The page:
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Brooks Wilson's Economics Blog: Glaeser and the Pure Vs. Pragmatic Libertarian

Thursday, April 22, 2010

Glaeser and the Pure Vs. Pragmatic Libertarian

Edward Glaeser of Harvard wrote a wonderful article titled "Pragmatic Libertarians" for the New York Times.  In the article, he compares beliefs of the pure libertarian with the pragmatic.  The pure libertarian might be used as a straw man, but not as a whipping boy.  The entire article is worth reading.  I have taken a highlight.
The pragmatic libertarian yields to no one in love of liberty, but also recognizes that liberty is not always preserved by the most minimal state.   In the United States, even pure libertarians are rarely anarchists.  They accept that the state is needed to protect property and enforce contracts.    But once you have accepted that the state should stop strangers from burning down your house, then it is a small step to also thinking that the state may also protect you against people who would befoul your water and pollute your air.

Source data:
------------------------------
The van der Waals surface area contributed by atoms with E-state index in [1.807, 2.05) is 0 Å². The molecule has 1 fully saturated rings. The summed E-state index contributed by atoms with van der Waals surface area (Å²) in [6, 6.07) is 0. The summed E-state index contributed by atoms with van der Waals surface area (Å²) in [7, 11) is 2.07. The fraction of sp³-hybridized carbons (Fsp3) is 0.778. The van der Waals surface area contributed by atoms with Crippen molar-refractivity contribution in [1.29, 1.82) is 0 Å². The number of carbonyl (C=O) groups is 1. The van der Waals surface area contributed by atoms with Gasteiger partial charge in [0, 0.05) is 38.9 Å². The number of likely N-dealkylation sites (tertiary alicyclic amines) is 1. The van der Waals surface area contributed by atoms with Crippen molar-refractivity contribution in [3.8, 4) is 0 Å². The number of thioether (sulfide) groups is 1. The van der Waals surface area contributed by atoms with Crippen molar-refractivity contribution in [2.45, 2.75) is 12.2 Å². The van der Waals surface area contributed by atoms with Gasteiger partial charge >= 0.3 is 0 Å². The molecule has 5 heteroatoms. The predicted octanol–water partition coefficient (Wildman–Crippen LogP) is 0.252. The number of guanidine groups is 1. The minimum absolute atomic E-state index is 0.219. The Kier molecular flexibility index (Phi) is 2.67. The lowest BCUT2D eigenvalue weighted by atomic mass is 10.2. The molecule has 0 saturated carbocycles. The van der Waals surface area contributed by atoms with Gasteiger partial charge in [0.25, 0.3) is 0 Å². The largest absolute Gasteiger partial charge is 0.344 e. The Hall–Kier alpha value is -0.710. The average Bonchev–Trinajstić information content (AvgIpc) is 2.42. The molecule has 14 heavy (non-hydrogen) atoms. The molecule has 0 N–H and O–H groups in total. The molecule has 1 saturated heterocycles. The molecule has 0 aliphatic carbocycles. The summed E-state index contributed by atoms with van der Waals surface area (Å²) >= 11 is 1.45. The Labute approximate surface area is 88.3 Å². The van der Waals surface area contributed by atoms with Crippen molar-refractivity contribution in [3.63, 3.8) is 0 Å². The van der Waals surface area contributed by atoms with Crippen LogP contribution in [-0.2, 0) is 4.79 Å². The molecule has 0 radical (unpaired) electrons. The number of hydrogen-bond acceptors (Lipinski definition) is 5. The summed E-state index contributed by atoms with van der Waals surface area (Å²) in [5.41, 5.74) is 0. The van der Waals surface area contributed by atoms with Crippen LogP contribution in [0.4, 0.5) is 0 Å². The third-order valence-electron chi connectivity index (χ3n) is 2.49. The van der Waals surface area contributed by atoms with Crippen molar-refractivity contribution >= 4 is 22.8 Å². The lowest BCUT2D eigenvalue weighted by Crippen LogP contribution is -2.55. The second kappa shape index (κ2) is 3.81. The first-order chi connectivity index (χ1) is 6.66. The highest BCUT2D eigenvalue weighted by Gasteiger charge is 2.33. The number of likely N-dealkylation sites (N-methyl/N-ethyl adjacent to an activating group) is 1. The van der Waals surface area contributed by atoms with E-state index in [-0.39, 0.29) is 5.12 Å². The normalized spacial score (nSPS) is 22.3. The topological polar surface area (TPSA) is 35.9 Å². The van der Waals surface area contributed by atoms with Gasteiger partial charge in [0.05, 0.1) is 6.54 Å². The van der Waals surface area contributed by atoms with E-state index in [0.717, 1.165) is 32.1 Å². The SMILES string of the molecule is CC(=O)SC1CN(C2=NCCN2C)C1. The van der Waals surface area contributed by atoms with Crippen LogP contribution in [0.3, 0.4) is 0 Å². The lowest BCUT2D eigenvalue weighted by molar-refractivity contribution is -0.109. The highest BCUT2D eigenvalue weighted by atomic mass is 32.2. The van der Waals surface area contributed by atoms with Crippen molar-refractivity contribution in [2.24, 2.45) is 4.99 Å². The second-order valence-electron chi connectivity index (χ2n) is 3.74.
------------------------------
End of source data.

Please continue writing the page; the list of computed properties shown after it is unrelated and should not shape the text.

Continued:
To the pragmatic libertarian, the question of whether to act or not on global warming comes down to costs and benefits, not any philosophical objection to restricting pollution.

The libertarian belief in freedom is accompanied by a realistic appreciation of the limits of government.     Markets aren’t perfect, but the state isn’t either.

The financial market fiasco of the past four years reminds us that Wall Street and housing markets are prone to wild excess.  But those events also clearly illustrate the very public folly of Fannie Mae and Freddie Mac and the mistake of bribing Americans, through the home mortgage interest deduction, to leverage themselves to the hilt to bet on housing markets.

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